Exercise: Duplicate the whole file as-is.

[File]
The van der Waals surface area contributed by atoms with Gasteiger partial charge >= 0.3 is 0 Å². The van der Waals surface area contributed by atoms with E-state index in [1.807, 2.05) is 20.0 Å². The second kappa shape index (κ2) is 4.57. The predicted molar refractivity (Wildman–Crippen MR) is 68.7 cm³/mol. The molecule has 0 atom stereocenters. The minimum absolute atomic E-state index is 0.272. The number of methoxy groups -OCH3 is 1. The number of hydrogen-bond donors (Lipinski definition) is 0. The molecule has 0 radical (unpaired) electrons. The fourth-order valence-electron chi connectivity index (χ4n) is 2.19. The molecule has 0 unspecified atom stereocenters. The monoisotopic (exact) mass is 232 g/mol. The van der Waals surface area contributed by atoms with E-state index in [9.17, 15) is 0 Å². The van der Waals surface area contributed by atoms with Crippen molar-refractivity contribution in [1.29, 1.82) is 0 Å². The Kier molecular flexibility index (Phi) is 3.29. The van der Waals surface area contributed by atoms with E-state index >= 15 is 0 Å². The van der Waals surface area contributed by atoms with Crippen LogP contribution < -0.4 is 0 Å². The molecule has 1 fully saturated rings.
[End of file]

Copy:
The van der Waals surface area contributed by atoms with Gasteiger partial charge >= 0.3 is 0 Å². The van der Waals surface area contributed by atoms with E-state index in [1.807, 2.05) is 20.0 Å². The second kappa shape index (κ2) is 4.57. The predicted molar refractivity (Wildman–Crippen MR) is 68.7 cm³/mol. The molecule has 0 atom stereocenters. The minimum absolute atomic E-state index is 0.272. The number of methoxy groups -OCH3 is 1. The number of hydrogen-bond donors (Lipinski definition) is 0. The molecule has 0 radical (unpaired) electrons. The fourth-order valence-electron chi connectivity index (χ4n) is 2.19. The molecule has 0 unspecified atom stereocenters. The monoisotopic (exact) mass is 232 g/mol. The van der Waals surface area contributed by atoms with E-state index in [9.17, 15) is 0 Å². The van der Waals surface area contributed by atoms with Crippen molar-refractivity contribution in [1.29, 1.82) is 0 Å². The Kier molecular flexibility index (Phi) is 3.29. The van der Waals surface area contributed by atoms with E-state index >= 15 is 0 Å². The van der Waals surface area contributed by atoms with Crippen LogP contribution < -0.4 is 0 Å². The molecule has 1 fully saturated rings.